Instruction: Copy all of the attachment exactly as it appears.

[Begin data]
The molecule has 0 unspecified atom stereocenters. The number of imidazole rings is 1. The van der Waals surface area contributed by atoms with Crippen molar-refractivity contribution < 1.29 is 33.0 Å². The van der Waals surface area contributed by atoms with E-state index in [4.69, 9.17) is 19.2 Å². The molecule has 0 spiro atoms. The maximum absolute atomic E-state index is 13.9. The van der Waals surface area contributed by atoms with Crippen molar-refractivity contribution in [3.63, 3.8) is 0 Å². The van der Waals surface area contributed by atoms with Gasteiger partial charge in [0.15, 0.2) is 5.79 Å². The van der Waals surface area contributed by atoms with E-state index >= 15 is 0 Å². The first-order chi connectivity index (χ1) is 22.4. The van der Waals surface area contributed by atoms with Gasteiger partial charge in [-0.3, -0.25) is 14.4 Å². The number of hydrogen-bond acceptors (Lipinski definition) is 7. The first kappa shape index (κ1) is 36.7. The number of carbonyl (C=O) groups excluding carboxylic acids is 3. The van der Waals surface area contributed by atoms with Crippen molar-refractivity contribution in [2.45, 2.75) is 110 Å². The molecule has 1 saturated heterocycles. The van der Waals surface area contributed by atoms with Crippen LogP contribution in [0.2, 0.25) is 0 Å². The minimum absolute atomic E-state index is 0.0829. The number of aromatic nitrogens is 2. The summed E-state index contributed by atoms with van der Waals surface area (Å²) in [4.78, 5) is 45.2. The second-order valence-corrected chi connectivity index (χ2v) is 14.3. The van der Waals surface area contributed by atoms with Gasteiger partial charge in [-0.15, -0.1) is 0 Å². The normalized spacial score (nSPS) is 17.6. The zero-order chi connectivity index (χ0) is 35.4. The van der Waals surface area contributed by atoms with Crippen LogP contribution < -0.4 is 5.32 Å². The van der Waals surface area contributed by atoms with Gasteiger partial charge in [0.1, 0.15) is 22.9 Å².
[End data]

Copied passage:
The molecule has 0 unspecified atom stereocenters. The number of imidazole rings is 1. The van der Waals surface area contributed by atoms with Crippen molar-refractivity contribution < 1.29 is 33.0 Å². The van der Waals surface area contributed by atoms with E-state index in [4.69, 9.17) is 19.2 Å². The molecule has 0 spiro atoms. The maximum absolute atomic E-state index is 13.9. The van der Waals surface area contributed by atoms with Crippen molar-refractivity contribution in [3.63, 3.8) is 0 Å². The van der Waals surface area contributed by atoms with Gasteiger partial charge in [0.15, 0.2) is 5.79 Å². The van der Waals surface area contributed by atoms with E-state index >= 15 is 0 Å². The first-order chi connectivity index (χ1) is 22.4. The van der Waals surface area contributed by atoms with Gasteiger partial charge in [-0.3, -0.25) is 14.4 Å². The number of hydrogen-bond acceptors (Lipinski definition) is 7. The first kappa shape index (κ1) is 36.7. The number of carbonyl (C=O) groups excluding carboxylic acids is 3. The van der Waals surface area contributed by atoms with Crippen molar-refractivity contribution in [2.45, 2.75) is 110 Å². The molecule has 1 saturated heterocycles. The van der Waals surface area contributed by atoms with Crippen LogP contribution in [0.2, 0.25) is 0 Å². The minimum absolute atomic E-state index is 0.0829. The number of aromatic nitrogens is 2. The summed E-state index contributed by atoms with van der Waals surface area (Å²) in [4.78, 5) is 45.2. The second-order valence-corrected chi connectivity index (χ2v) is 14.3. The van der Waals surface area contributed by atoms with Gasteiger partial charge in [-0.15, -0.1) is 0 Å². The normalized spacial score (nSPS) is 17.6. The zero-order chi connectivity index (χ0) is 35.4. The van der Waals surface area contributed by atoms with Crippen LogP contribution < -0.4 is 5.32 Å². The van der Waals surface area contributed by atoms with Gasteiger partial charge in [0.1, 0.15) is 22.9 Å².